Part one of this post ran yesterday, I hope you read it.
When analyzing the most recent moves by Darcy Regier, I see decisions that were motivated by adding toughness (Ott, Regehr) and talent down the middle (Leino, Hodgson). While the success of those deals is obviously up for judgment, the one thing that is clear is that Regier is not only capable of identifying his club’s shortcomings but is capable of addressing them.
What is sometimes lost in translation is that the direction Regier has attempted to point the team in has been widely greeted with praise recently. The execution with those acquisitions has been what has been questioned. Ultimately, those fans who are quick to judge see these moves as terrible decisions and trace the timeline back to Regier and ultimately place the blame on him.
Again, remember how you felt about the Regehr trade when it happened and as he settled into the roster. You would have been hard pressed to find a fan who didn’t think much of what the Sabres gave up and the type of player they got in return.
The issue lately has been how these players are being implemented. Should the blame be placed on the coach? Are some of these players just not fitting in? Are some of the players busts? All valid questions and each is probably part of the equation at some point.
For example, it is looking like Ville Leino just isn’t the player they expected to sign. His contract is now cumbersome and he hasn’t offered anything to the Sabres in terms of production. He obviously falls into the “miss” category. However, for players like Regehr and Hodgson, they’ve brought a wrinkle to the roster that was missing and have undoubtedly filled a need.
That brings us to coaching. Plenty have clamored for Lindy Ruff to be fire. Hell, Jerry Sullivan had a nice pre-written column that just needed to be slightly tweaked after Thursday’s win. I can’t say I disagree anymore.
I’ve never been one to immediately turn to the option of firing a coach but it just seems as if Ruff has run out of ways to skin the cat. While his message connects strongly with some, it missed the mark with many others. For as many Danny Brieres and Jason Pominvilles that he develops, there are just as many examples of players hitting a plateau or even regressing – Drew Stafford and maybe even Tyler Myers are strong examples of this.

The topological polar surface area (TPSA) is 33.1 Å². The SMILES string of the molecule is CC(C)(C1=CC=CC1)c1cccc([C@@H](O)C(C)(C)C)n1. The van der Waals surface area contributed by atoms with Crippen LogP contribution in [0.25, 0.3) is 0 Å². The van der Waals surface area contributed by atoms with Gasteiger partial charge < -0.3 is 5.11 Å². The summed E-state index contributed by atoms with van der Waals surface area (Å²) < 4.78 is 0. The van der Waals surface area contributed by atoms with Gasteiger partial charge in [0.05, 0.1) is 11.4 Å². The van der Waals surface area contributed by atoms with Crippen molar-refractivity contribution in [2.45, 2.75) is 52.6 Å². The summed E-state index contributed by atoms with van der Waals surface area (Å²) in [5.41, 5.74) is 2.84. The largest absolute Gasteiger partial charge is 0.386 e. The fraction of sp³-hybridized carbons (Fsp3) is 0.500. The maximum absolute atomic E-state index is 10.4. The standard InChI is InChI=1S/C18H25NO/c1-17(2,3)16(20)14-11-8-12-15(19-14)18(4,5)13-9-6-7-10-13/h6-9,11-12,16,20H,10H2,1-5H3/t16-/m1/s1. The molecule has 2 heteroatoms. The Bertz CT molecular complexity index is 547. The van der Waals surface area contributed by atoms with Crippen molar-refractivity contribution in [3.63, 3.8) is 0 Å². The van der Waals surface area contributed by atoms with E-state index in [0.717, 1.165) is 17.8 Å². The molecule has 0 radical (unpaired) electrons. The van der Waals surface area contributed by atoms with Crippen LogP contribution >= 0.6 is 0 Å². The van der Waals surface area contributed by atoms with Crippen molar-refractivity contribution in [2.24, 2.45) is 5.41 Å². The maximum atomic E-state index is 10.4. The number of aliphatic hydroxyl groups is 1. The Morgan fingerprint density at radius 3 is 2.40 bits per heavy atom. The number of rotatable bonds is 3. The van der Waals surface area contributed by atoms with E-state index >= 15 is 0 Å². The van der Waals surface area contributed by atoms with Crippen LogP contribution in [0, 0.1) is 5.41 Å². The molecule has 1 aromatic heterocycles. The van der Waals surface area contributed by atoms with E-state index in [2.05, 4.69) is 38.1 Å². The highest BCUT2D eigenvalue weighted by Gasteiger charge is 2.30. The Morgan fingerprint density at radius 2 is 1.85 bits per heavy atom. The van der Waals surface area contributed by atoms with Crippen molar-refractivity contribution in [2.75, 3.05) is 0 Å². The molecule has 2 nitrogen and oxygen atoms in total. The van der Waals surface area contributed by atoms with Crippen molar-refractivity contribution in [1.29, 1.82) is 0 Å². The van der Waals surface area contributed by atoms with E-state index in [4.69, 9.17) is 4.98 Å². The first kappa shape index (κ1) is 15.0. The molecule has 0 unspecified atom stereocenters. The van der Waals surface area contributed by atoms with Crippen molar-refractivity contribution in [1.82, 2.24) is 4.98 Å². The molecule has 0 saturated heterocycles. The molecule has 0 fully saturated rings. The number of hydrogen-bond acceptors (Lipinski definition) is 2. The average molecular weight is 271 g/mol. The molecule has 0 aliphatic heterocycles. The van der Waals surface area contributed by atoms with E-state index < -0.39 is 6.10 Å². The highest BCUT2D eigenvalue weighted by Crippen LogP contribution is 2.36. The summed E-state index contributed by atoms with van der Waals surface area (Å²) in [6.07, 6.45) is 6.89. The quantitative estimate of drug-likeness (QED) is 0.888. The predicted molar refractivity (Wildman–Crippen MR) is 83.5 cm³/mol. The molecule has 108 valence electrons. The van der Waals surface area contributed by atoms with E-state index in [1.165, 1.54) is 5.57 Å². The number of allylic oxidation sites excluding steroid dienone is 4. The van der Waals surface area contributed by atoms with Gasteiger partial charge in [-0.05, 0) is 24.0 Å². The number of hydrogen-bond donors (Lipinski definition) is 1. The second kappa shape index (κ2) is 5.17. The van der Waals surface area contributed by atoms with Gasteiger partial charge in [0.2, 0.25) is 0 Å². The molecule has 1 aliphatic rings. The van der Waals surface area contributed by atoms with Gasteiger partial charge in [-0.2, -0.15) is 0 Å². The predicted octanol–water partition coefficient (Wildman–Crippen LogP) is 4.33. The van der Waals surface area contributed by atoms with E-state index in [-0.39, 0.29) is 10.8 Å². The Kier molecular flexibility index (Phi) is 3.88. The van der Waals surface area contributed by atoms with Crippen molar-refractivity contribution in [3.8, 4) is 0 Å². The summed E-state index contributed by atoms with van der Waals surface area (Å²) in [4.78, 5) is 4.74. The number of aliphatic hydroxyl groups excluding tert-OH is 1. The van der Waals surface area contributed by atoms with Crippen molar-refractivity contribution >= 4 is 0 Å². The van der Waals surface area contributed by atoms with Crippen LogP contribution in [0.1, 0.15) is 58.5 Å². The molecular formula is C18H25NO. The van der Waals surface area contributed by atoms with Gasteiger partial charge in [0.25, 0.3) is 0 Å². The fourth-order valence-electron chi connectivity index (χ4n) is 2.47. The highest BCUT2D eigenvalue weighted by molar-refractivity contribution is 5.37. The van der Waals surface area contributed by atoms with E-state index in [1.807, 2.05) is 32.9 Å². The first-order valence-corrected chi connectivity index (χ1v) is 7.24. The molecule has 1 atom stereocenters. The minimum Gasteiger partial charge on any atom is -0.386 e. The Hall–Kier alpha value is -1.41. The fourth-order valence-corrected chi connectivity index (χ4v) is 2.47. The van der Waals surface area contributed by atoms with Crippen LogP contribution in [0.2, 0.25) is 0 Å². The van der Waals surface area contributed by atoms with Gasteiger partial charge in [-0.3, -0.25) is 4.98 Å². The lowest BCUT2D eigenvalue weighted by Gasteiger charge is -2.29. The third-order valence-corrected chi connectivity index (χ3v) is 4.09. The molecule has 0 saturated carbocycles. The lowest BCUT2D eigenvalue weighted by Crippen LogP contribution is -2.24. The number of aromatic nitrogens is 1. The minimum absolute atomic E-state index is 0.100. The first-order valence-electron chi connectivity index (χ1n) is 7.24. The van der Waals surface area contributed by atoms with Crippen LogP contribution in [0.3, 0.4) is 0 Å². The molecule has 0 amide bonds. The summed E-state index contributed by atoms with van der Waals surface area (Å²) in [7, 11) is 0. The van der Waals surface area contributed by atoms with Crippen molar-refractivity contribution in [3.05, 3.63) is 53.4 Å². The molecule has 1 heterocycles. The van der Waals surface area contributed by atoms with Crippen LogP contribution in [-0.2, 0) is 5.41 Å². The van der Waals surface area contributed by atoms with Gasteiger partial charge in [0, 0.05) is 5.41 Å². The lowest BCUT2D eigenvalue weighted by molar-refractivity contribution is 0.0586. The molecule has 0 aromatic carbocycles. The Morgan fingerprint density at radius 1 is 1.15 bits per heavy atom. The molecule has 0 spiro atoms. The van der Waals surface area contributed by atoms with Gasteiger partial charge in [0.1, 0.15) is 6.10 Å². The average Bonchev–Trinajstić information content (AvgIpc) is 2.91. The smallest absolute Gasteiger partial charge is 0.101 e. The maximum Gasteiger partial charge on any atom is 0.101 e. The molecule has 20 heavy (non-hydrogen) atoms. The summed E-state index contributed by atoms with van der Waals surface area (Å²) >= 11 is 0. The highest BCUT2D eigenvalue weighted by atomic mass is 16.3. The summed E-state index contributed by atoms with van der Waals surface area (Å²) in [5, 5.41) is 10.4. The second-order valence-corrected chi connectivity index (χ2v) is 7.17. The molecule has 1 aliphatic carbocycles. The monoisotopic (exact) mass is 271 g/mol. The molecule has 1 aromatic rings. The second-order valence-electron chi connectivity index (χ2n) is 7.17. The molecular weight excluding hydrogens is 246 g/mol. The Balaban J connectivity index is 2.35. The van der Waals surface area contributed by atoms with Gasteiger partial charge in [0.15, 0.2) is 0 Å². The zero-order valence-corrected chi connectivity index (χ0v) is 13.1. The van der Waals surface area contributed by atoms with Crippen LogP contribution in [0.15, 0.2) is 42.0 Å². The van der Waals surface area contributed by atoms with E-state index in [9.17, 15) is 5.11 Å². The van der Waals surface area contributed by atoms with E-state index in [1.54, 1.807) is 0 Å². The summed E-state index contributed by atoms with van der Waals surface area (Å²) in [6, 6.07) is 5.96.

The reason I have made the connection to the coach rather than the GM is because I do question Ruff’s ability to develop his players. Just look at what Kevin Dineen did in Portland with Nathan Gerbe, Tyler Ennis and Luke Adam. While AHL success is not an indicator of NHL stardom (Mark Mancari), three-straight Rookie of the Year titles says a lot. While Tyler Ennis is showing flashes of brilliance, there hasn’t been much produced by Adam or Gerbe.
You could connect these development issues further up the roster to players like Drew Stafford (who has stagnated) or even Tyler Myers (who has regressed). Is this all Lindy Ruff’s fault? Probably not. But the coaching staff at the NHL level seems to be missing important aspects of the player development process. In turn, with their players not developing, their roles aren’t properly filled which has led to let downs season after season.
It would certainly be interesting to see how a different coach would manage this roster. Mikhail Grigorenko would certainly be utilized in a different manner, Thomas Vanek would likely see significantly more ice time and perhaps the backup goaltender would be used in a different fashion.
Even introducing some new assistant coaches might help to inject some life. This goes from goaltending out. As a few people – including Paul Hamilton – have pointed out, Ryan Miller and the horrendous backup goaltending situation haven’t taken a step forward in sometime. The power play hasn’t been as potent as when Scott Arneil was the architect. Tyler Myers has regressed and the defense has been categorized as soft by many. Even the general manager was quoted as saying as much.
I’m not in a position to say who would be a viable replacement for Buffalo’s assistant or head coaching positions. I just think that perhaps those gentlemen who have been putting together the puzzle aren’t putting the pieces provided by the general manager in the proper manner.